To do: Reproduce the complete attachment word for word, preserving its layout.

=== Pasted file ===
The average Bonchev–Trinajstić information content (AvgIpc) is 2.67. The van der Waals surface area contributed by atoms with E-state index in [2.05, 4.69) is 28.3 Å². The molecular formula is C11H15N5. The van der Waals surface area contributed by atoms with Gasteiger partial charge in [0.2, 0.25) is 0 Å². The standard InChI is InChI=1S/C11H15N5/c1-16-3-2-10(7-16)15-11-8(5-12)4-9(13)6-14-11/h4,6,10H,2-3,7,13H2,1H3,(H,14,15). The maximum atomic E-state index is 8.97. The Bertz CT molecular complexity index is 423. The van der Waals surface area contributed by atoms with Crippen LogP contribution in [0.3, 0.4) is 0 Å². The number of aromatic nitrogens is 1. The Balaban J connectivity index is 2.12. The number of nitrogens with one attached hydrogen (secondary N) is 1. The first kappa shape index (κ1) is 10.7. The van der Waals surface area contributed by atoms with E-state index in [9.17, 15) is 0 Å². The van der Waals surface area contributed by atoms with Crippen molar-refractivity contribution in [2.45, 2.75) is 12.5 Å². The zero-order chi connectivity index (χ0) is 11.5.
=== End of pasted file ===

The average Bonchev–Trinajstić information content (AvgIpc) is 2.67. The van der Waals surface area contributed by atoms with E-state index in [2.05, 4.69) is 28.3 Å². The molecular formula is C11H15N5. The van der Waals surface area contributed by atoms with Gasteiger partial charge in [0.2, 0.25) is 0 Å². The standard InChI is InChI=1S/C11H15N5/c1-16-3-2-10(7-16)15-11-8(5-12)4-9(13)6-14-11/h4,6,10H,2-3,7,13H2,1H3,(H,14,15). The maximum atomic E-state index is 8.97. The Bertz CT molecular complexity index is 423. The van der Waals surface area contributed by atoms with Crippen LogP contribution in [0.3, 0.4) is 0 Å². The number of aromatic nitrogens is 1. The Balaban J connectivity index is 2.12. The number of nitrogens with one attached hydrogen (secondary N) is 1. The first kappa shape index (κ1) is 10.7. The van der Waals surface area contributed by atoms with E-state index in [9.17, 15) is 0 Å². The van der Waals surface area contributed by atoms with Crippen molar-refractivity contribution in [2.45, 2.75) is 12.5 Å². The zero-order chi connectivity index (χ0) is 11.5.